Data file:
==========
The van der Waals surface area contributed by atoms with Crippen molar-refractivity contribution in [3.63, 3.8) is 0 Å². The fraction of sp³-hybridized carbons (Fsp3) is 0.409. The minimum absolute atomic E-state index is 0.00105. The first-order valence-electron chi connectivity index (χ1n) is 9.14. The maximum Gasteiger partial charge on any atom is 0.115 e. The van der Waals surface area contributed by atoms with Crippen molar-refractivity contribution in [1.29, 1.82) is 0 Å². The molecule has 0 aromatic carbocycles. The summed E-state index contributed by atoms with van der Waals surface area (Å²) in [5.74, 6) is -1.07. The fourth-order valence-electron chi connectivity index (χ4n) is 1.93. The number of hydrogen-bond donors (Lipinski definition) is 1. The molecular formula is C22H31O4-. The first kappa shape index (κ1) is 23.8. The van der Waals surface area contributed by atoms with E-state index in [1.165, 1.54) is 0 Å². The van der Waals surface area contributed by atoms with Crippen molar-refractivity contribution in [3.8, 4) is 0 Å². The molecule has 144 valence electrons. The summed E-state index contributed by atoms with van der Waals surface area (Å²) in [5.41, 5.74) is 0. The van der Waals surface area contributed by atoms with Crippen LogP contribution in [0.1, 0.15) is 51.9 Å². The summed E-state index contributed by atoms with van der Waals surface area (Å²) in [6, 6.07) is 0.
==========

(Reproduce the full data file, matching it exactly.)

The van der Waals surface area contributed by atoms with Crippen molar-refractivity contribution in [3.63, 3.8) is 0 Å². The fraction of sp³-hybridized carbons (Fsp3) is 0.409. The minimum absolute atomic E-state index is 0.00105. The first-order valence-electron chi connectivity index (χ1n) is 9.14. The maximum Gasteiger partial charge on any atom is 0.115 e. The van der Waals surface area contributed by atoms with Crippen molar-refractivity contribution in [1.29, 1.82) is 0 Å². The molecule has 0 aromatic carbocycles. The summed E-state index contributed by atoms with van der Waals surface area (Å²) in [5.74, 6) is -1.07. The fourth-order valence-electron chi connectivity index (χ4n) is 1.93. The number of hydrogen-bond donors (Lipinski definition) is 1. The molecular formula is C22H31O4-. The first kappa shape index (κ1) is 23.8. The van der Waals surface area contributed by atoms with E-state index in [1.165, 1.54) is 0 Å². The van der Waals surface area contributed by atoms with Crippen molar-refractivity contribution in [3.8, 4) is 0 Å². The molecule has 144 valence electrons. The summed E-state index contributed by atoms with van der Waals surface area (Å²) in [5.41, 5.74) is 0. The van der Waals surface area contributed by atoms with Crippen LogP contribution in [0.1, 0.15) is 51.9 Å². The summed E-state index contributed by atoms with van der Waals surface area (Å²) in [6, 6.07) is 0.